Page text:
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Monique Mizrahi’s Honeybird: Out Comes Woman

Listening to Monique Mizrahi you are shaken to the very core of your being. Something resembling a musical collision is taking place not unlike the shifting of tectonic plates, which can often mean that a tsunami is coming. That is what David Bowie sounded with each chameleonic change of voice. Now it’s happening again, this time with Ms. Mizrahi. The multi-talented, multi-instrumentalist and enthralling vocalist is like the proverbial Spiderwoman, who lures you into her web from where you cannot ever leave. And this is how you will want it to be. So irresistible and sensual is Monique Mizrahi that all she needs is to utter a word, perhaps even a breathtaking sound and you have fallen for her beguiling spell.

Monique Mizrahi plays a rather odd combination of instruments. Fancy finding a musician who plays “charango” which is a Latin American instrument and “electric bass” which is, in turn, a pan-European-American instrument. And fancy finding a bewitching woman who casts her spells in English, but evokes a myriad tongues and sensibilities with her smoky voice. And now you may accuse her of musical entrapment. But platitudinous praise aside, Monique Mizrahi is an accomplished vocalist, with a fabulous three octave voice, which she can use to soar like an elegant bird and swoop down like a denizen of a forbidden place. She makes the same kind of magic happen with her charango where her playing is at once rocking in an Afro-Caribbean manner, while recalling the mystique of a western European lute. Just like her vocals, Monique Mizrahi’s instrumental prowess is one of a kind. Lines dart and swerve in their own illusive manner. She lopes and darts like a deer gone mad with the smell of rain. And yet, through all of this Ms. Mizrahi is as elegant and melismatic as a diva in a concert hall.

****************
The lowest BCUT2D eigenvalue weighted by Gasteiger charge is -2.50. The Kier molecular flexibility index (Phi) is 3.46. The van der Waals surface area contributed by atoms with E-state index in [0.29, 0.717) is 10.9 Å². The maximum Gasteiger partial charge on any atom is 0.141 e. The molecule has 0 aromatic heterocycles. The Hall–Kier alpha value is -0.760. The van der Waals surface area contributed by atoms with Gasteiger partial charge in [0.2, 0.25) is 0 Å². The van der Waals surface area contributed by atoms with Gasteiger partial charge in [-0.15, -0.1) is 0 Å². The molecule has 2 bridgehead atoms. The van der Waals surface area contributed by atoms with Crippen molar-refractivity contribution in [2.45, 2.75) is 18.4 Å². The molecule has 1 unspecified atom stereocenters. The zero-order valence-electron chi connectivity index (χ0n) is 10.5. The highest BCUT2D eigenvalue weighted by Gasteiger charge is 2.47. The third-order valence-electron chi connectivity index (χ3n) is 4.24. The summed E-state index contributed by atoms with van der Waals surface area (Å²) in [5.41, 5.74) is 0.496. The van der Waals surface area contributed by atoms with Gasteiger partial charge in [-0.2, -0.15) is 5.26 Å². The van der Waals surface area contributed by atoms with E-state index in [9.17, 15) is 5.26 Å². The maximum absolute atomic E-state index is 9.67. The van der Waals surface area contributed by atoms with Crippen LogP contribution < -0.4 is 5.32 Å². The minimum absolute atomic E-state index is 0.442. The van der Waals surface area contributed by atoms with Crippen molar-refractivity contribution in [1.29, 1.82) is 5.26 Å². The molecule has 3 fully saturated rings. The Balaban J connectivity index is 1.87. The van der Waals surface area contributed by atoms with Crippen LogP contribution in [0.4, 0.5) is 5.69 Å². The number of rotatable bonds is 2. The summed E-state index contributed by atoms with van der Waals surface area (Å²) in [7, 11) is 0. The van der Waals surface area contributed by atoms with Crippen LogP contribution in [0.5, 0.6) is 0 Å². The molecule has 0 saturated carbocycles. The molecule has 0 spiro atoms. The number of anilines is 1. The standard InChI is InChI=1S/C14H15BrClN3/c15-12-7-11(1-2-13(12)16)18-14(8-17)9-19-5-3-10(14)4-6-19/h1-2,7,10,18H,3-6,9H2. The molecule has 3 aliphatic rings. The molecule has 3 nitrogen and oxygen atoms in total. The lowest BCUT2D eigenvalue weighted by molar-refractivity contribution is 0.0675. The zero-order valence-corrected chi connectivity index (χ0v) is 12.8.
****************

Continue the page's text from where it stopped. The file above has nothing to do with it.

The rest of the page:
None of this might seem to “fit” the hypnotic character of Out Comes Woman which is smoking and almost in-your-face. It has every right to be. Monique Mizrahi is socially aware and committed. Songs such as “TMBLGBT” and “Angola” give the game away as does her somewhat whiplashing voice. To be socially aware in this day and age is to be politically correct. Monique Mizrahi does not appear to be constrained by that. So whilst being lyrically pure musically, her lyrics might be just the opposite – risqué and not always on the right side of political correctness. After all this is true calling of every artist—man and woman. It takes a real talent and canniness to make this happen. Judging by the state-of-the-art of Out Comes Woman Monique Mizrahi has oodles of both.